UAW stages six-hour strike to push through contract betrayal at Chrysler
11 October 2007
The United Auto Workers union ended a strike at Chrysler plants throughout the US on Wednesday just six hours after calling a partial walkout involving 37,000 out of the company’s 49,000 UAW members.
As with the two-day strike at General Motors two weeks ago, the union leadership called the action as part of its entirely cynical and self-serving maneuvers with management. A major consideration for UAW President Ron Gettelfinger and the bureaucracy he heads was the need to vent in a harmless manner the mood of concern and anger among rank-and-file workers over the brutal and unprecedented concessions contained in the contract.
Like the GM contract, the Chrysler agreement imposes a two-tier wage and benefit system that will rapidly transform the unionized labor force at the US-based auto companies into low-wage workers living on the edge of poverty. It also relieves the company of its legal obligations to pay retiree health benefits and establishes a multi-billion-dollar health care trust controlled by the UAW bureaucracy.
By calling a meaningless strike, the UAW leadership sought in some measure to cover its treachery, while drumming home to the workers the message that nothing can be done to defend the wages, working conditions and benefits won by previous generations of auto workers.
Chrysler Vice Chairman Tom LaSorda immediately hailed the deal for “providing a framework to improve our long-term manufacturing competitiveness.” He noted that the agreement followed the “economic pattern” set by the UAW-GM contract, which imposes a 50 percent wage cut on future workers, slashes health care and pension benefits, and imposes a four-year wage freeze on current workers.
From the beginning of the negotiations, private equity firm Cerberus Capital Management LP, which bought the automaker from DaimlerChrysler for $7.4 billion in August, made it clear it would accept nothing less than a “transformational” contract. It demanded a deal that would permanently lower labor costs and allow the company to dispense with billions in so-called legacy costs, i.e., the health care and pension benefits owed to retired workers and their dependents.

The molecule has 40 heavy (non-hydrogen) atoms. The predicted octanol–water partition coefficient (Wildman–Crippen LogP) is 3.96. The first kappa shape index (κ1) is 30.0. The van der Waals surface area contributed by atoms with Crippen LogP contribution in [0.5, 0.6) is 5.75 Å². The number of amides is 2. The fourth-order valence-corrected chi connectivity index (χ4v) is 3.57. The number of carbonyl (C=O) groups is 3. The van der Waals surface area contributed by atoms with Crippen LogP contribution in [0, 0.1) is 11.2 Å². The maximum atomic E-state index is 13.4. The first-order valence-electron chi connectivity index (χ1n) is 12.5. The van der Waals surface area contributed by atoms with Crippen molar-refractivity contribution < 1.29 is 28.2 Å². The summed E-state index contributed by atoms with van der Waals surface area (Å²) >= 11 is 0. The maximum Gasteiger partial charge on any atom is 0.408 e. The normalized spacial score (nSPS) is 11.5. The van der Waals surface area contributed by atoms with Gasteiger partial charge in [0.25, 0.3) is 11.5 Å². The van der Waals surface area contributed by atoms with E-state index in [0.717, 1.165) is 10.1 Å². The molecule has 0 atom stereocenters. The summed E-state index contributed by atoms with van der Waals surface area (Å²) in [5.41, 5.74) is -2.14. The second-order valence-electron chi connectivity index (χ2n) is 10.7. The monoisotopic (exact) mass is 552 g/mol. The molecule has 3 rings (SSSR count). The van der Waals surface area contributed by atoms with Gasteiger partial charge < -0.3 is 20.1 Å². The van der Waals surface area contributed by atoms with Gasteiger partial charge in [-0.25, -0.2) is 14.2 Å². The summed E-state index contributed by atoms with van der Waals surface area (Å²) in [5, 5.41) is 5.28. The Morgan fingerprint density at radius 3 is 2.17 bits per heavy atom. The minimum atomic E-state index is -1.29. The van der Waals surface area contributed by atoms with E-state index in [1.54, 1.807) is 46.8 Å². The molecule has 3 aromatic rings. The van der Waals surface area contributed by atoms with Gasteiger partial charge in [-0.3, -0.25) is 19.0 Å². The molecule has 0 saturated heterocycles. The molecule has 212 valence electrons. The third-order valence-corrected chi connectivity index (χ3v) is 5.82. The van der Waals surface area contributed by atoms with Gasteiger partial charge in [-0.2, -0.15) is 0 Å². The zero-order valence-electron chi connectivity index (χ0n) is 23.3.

Like the deal the UAW signed with GM, the new four-year agreement with Chrysler will set up a retiree health care trust fund, known as a voluntary employees beneficiary association, or VEBA, that will be controlled by the union. This will allow the company to dispense with a large portion of the $18 billion in long-term health care obligations for its 78,000 retirees and surviving spouses.
Since 2005, the UAW has pressed to set up VEBA schemes with Detroit’s Big Three automakers, not only to save the corporations tens of billions of dollars, but to gain control of what will be one of the largest private investment funds in the US, from which the UAW bureaucracy intends to maintain and enlarge its ample salaries and expense accounts—regardless of the ongoing decimation of jobs and decline in union dues revenue.
Top union officials, as executives of the new union-run insurance business, stand to become very wealthy men and women by directly imposing, in conjunction with their Wall Street advisers, deeper cuts in the retirement benefits of UAW members.
During negotiations this weekend, the two sides reportedly haggled over how much Chrysler would contribute to the fund, with insiders saying the company wanted an even greater discount than GM, which paid less than $30 billion out of the $50 billion it owed to retirees. The Detroit News reported that Chrysler told the union it would forgo a VEBA and continue paying for retiree health care itself if it did not receive more favorable terms from the UAW.
There is no doubt that the UAW convinced Cerberus/Chrysler to accept the VEBA by agreeing to even more draconian concessions than those contained in the GM pact.
While neither the union nor the company are releasing details of the deal, sources close to the negotiations indicate that Chrysler received health care concessions along the lines of those the UAW granted to GM and Ford in 2005. It is estimated these provisions—which impose out-of-pocket expenses on retirees for their health care benefits—will save the company $300 million a year.
The GM contract cut wages to as low as $14 an hour for new-hires, who will make up more than a third of the workforce in coming years, eliminated employer-paid pensions for new workers, and sanctioned further plant closings and layoffs.